Since the election of President Trump in 2016 and the adoption of his ‘America First’ trade policy, the transatlantic trade relationship has been experiencing turbulent times. Although the trade and investment links between the US and the EU are deep and extensive, the imposition of US tariffs – and retaliatory tariffs by the EU – threatens to diminish economic prospects on both sides of the Atlantic, damages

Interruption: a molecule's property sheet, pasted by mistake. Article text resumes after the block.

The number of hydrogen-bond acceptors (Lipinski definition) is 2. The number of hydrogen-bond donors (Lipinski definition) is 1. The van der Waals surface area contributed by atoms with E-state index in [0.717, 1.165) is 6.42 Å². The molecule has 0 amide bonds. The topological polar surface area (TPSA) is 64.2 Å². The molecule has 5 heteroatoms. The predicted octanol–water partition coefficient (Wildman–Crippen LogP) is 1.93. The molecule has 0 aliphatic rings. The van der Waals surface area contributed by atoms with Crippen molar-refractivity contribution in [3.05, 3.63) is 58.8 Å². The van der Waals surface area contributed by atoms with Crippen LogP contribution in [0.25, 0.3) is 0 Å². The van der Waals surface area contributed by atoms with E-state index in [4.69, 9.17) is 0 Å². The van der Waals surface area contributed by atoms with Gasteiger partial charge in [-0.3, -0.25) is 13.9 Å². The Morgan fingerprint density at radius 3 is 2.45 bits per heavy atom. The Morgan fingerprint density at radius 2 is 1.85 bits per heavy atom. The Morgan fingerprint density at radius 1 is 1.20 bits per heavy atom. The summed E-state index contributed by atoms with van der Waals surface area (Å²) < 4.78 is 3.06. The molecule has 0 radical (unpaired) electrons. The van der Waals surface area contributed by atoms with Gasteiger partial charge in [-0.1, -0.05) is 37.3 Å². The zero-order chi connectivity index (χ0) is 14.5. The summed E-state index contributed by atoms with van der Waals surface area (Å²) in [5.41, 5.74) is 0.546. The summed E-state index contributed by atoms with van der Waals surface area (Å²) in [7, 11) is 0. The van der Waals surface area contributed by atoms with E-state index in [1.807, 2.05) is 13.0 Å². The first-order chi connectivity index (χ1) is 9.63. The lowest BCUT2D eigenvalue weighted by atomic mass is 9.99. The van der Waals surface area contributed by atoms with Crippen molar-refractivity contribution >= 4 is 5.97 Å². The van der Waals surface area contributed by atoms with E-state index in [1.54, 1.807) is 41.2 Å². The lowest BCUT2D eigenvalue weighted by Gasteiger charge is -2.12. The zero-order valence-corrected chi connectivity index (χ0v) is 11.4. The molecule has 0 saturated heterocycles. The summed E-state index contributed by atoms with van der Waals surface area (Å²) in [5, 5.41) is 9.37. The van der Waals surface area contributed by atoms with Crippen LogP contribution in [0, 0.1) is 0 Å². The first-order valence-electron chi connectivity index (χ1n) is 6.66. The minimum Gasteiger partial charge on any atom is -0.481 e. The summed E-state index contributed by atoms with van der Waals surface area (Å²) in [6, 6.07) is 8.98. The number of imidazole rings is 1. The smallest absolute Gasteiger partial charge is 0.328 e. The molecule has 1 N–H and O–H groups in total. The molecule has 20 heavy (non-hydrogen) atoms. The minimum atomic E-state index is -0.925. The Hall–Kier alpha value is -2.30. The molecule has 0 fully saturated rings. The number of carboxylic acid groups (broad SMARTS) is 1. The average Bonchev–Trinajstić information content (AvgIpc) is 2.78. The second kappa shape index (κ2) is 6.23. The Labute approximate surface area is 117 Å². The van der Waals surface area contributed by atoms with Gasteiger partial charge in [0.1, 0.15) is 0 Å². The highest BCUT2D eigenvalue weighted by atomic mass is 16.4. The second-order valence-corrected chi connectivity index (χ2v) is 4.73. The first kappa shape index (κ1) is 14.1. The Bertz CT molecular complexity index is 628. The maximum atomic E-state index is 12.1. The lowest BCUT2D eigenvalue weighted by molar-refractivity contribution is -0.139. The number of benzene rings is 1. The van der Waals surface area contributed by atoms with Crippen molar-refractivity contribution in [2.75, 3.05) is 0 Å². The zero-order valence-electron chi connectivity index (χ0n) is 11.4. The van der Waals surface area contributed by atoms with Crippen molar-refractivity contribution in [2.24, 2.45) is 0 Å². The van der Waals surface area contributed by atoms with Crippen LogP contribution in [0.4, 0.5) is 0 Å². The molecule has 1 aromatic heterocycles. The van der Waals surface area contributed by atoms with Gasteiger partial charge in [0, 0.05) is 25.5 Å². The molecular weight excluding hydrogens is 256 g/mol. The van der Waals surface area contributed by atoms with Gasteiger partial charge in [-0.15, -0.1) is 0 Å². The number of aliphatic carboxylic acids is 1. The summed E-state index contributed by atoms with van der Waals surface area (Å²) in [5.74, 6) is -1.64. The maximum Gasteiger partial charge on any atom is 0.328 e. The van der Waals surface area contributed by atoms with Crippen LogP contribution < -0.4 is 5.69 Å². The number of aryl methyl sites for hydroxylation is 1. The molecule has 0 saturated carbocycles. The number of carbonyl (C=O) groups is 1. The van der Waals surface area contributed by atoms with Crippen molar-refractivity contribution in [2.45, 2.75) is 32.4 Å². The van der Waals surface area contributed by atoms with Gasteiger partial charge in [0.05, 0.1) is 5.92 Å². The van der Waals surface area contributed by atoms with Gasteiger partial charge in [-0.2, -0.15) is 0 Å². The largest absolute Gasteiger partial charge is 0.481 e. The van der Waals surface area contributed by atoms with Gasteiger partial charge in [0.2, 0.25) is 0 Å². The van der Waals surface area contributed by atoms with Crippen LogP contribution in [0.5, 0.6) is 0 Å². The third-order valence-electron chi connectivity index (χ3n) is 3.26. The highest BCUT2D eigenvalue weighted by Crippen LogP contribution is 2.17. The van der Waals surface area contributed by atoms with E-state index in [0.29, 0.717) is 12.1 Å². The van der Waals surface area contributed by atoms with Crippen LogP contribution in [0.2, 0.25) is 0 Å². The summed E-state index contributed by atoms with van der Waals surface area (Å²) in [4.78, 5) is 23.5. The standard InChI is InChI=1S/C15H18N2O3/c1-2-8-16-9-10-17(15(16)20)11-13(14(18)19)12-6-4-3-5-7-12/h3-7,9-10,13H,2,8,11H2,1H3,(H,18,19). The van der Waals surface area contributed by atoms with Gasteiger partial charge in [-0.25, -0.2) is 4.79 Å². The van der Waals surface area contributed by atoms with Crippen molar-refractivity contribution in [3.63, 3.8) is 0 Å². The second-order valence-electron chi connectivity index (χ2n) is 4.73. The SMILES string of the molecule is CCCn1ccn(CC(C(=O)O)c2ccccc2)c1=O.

transatlantic political ties, and undermines the rules-based international trading system. But since July 2018 there have also been some positive signs that could mark an important turning point. If a new phase in the bilateral trade relationship can be launched, this could potentially lead to a deeper integration of the transatlantic marketplace, re-cement the US–EU relationship, and help address the shortcomings of the architecture and rules of global trading. As the US and the EU decide which way to move their trade relationship forward, the stakes are high for both sides, and indeed for the rest of the world.
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